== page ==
These days, IT risk management is quickly becoming a part of running any business. Regardless of the industry, understanding IT risks helps management increase security, reduce costs and achieve greater accomplishments. Failure to properly identify and mitigate IT risks will set any business up for serious data breaches and financial losses.

IT Risk Basics

An IT risk is defined as any potential threat to data, business processes, critical systems and information technology. Management is responsible to identify vulnerable areas, implement effective controls and continually improve processes. Employees are expected to follow policies, report problems and contribute to problem solving efforts. The collective goal is to reduce the wait times between control testing, bureaucratic processes and solution implementation. Because there will always be labor, resource and financial constraints, certain risks must be managed instead of mitigated. By holistically evaluating and sharing the impacts of security risks, management will reduce problems and increase organizational effectiveness.

Risk Assessment

The first step of IT-based risk management is to perform a comprehensive risk assessment. Companies use these assessments to determine the severity of the potential threat. The tangible deliverable of this process is a formal risk assessment report, which is a living document that identifies potential vulnerabilities and the current controls for minimizing or eliminating the associated risks.

In order to determine the probability of a future incident, IT system threats must be analyzed from both operational and technical perspectives. A numerical ranking system is often used to specify the threat’s level of impact, which in turn produces a measurable value for the affected IT assets and resources. Risk assessments involve the universal steps of system characterization, threat identification, control analysis, probability determination, impact analysis, control recommendations and follow-up evaluation.

Risk Management for New Systems

Some risk assessments are conducted before companies invest in major products, such as new ERP software, hardware upgrades or even whole IT systems. During the planning phase, the scope and purpose of the IT system are compared to the security requirements. As the IT system is designed and developed, security controls are integrated into the IT architecture and programming. Before employees can access the new software or system, IT professionals will test, verify and configure the system’s security features and functions. Once the new IT system is officially accessible, risk management activities shift to monitoring activities, security maintenance and adjustments to changing policies and processes. The final phase involves properly moving, archiving and disposing data and files in secure and systematic ways.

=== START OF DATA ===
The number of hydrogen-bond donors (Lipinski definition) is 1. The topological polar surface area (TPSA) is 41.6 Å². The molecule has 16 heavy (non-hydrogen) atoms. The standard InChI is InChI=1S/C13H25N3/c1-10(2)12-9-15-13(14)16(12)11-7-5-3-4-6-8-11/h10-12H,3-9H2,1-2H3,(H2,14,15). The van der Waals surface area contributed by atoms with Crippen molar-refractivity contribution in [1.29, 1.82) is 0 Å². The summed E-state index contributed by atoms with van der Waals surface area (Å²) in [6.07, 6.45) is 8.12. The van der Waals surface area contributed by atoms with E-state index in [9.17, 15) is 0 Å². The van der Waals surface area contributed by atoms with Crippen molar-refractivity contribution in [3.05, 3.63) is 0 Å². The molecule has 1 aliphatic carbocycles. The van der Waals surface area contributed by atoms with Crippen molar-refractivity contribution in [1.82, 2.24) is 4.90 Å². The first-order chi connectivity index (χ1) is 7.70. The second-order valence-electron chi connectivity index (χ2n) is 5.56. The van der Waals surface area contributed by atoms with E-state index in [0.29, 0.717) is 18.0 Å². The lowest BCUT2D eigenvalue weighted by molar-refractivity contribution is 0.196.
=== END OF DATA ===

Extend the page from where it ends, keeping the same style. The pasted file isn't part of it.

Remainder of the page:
Key Personnel

Effective risk management requires full-time managerial participation and support from IT professionals. Senior management is ultimately accountable for providing the resources to maintain security and develop the capabilities to accomplish IT goals. They incorporate IT risk assessment activities into their strategic planning processes. Chief information officers are responsible for the company’s IT budgeting and performance activities. Department managers are responsible to implement and enforce proper controls that maintain data integrity and confidentiality. These managers are expected to approve any major IT system changes, such as software or hardware enhancement. Supervisors that deal with business operations must ensure that their employees follow IT policies and protocols. Lower level supervisors have the power to improve risk management through holding training and holding employees accountable.


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